Henry Roth is a man afraid of commitment up until he meets the beautiful Lucy. They hit it off and Henry think he's finally found the girl of his dreams, until he discovers she has short-term memory loss and forgets him the very next day.
After moving his family back to his hometown to be with his friends and their kids, Lenny finds out that between old bullies, new bullies, schizo bus drivers, drunk cops on skis, and 400 costumed party crashers sometimes crazy follows you.
Paul "Wrecking" Crewe was a revered football superstar back in his day, but that time has since faded. But when a messy drunk driving incident lands him in jail, Paul finds he was specifically requested by Warden Hazen (James Cromwell), a duplicitous prison official well aware of Paul's athletic skills. Paul has been assigned the task of assembling a team of convicts, to square off in a big football game against the sadistic guards. With the help of fellow convict Caretaker, and an old legend named Nate Scarborough to coach, Crewe is ready for what promises to be a very interesting game. It's only the warden and the guards who have no idea who or what they're up against, with Paul the driving force behind the new team. Written by
Burt Reynolds, who plays Coach Nate Scarborough, played Paul Crewe in the original film in 1974. See more »
Numerous penalties in regulation rules football (i.e. covers almost all areas of football) are committed without being called as such, even after the officials agree to call the game fair. Some examples: -Early in the game, Turley and Crewe help push Megget for a first down. Helping the runner in such a way is a ten yard penalty. -Several players remove their helmets while on the field of play after a down. Unless a timeout has been called or the game stopped for any reason (which it wasn't), this is a fifteen yard unsportsmanlike conduct penalty. -Several violent actions used are fifteen yard personal foul penalties (and probably ejection from the game if done in such a fashion), including punching, drop kicking an opponent, and clotheslining. However, most of these are done for comic effect. -Paul Crewe gives a downed official a "wet willy". Technically, this will get his team a fifteen yard penalty and result in Crewe's ejection from the game. See more »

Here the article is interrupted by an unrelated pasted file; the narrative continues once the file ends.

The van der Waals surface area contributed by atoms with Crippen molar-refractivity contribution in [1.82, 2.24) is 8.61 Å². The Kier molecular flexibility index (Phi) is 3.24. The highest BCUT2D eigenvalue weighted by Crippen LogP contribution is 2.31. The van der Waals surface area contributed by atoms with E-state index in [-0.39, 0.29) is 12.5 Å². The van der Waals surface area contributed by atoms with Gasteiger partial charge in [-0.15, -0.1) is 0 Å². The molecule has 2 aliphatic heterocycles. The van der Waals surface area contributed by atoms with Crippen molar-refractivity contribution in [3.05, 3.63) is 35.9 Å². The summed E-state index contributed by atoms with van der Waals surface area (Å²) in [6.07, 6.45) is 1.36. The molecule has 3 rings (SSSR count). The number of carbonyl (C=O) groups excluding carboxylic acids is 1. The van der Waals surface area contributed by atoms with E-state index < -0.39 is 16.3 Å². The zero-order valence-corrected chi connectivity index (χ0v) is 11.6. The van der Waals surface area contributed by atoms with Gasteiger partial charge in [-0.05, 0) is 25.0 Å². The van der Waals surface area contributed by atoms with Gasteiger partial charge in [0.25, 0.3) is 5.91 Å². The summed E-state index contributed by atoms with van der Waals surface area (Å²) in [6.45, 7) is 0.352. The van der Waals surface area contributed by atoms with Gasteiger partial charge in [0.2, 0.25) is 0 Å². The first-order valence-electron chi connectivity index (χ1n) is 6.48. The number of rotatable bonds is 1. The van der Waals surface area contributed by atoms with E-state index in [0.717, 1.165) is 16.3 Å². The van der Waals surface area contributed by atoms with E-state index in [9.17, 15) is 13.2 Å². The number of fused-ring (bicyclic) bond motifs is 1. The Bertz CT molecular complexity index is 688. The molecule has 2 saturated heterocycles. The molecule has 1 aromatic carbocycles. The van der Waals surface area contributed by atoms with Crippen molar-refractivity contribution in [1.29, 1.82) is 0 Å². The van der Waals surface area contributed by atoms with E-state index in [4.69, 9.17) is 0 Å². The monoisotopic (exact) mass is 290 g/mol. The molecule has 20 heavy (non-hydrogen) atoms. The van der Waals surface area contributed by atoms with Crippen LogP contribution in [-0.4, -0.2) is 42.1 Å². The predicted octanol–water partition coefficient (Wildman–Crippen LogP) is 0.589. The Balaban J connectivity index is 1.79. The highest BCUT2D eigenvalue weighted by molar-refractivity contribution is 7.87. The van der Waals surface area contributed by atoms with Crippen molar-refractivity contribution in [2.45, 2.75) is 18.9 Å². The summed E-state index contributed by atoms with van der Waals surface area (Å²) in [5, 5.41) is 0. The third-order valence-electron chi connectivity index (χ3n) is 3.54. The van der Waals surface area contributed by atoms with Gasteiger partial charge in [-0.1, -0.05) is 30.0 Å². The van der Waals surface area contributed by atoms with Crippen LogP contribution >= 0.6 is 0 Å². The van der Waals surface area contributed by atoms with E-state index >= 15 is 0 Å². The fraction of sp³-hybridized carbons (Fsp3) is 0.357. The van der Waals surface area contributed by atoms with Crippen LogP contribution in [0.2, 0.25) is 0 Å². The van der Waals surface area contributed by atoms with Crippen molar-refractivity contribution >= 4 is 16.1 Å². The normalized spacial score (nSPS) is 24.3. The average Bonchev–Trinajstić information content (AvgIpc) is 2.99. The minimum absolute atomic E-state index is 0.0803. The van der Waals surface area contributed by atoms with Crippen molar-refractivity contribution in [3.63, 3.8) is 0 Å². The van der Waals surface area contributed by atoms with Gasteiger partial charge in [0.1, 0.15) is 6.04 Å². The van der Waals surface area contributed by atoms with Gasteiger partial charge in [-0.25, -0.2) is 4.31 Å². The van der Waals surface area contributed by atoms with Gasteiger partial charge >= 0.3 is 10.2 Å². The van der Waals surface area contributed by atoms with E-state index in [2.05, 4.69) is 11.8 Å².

I love that dress.
Of course you do, Lorenzo, you made it.
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People who lined up to bash this film had better get used to seeing more like it. Hollywood these days is stuck in a rut where three types of films account for nearly every film they release. Those are: remakes, sequels, and films based on comic book characters. The Longest Yard would of course fit into the first category. It is a slightly updated, but fairly faithful remake of the 1974 film of the same name. This time, we have Adam Sandler who plays the incarcerated quarterback that Burt Reynolds played in the original. Reynolds is on hand to play a minor role which the original film also contained. The plot is still the same. Prisoners vs guards in a game of football. Pretty simple.
Did the film make me laugh? Sure it did. There are more than a few chuckles, but not much in the way of side-splitting material. Sandler is actually not that memorable in this film. Some of the best performances actually come from people you might not expect. I was truly impressed with Nelly and Michael Irvin. Both men had their characters down, and really proved they could actually act. Chris Rock is about as good as you'd expect. Your own personal opinion of him will determine how you rate his performance. James Cromwell plays the corrupt warden about as well as you might expect. He's pretty much got the market cornered on evil white guy roles, since J.T. Walsh's untimely death. The rest of the cast becomes a game of "see if you can spot the NFL player, WWE combatant, or famous sports journalist". And what on earth was Cloris Leachman doing in the Bernadette Peters role from the original? Did she lose some kind of bet with Sandler on the set of Spanglish or something?
Should this film have been made? Well, we film critics can argue that point all day. The truth of the matter is that this film grossed over $150,000,000!!! As far as the studio bosses are concerned, this film was more than worth it. This was actually one of the more profitable comedies released this year, so you can expect more like it in the near future. I'll give it 6 of 10 stars. Don't expect anywhere near the film we got in 1974. But there are plenty of worse films on the shelves at your local video store.
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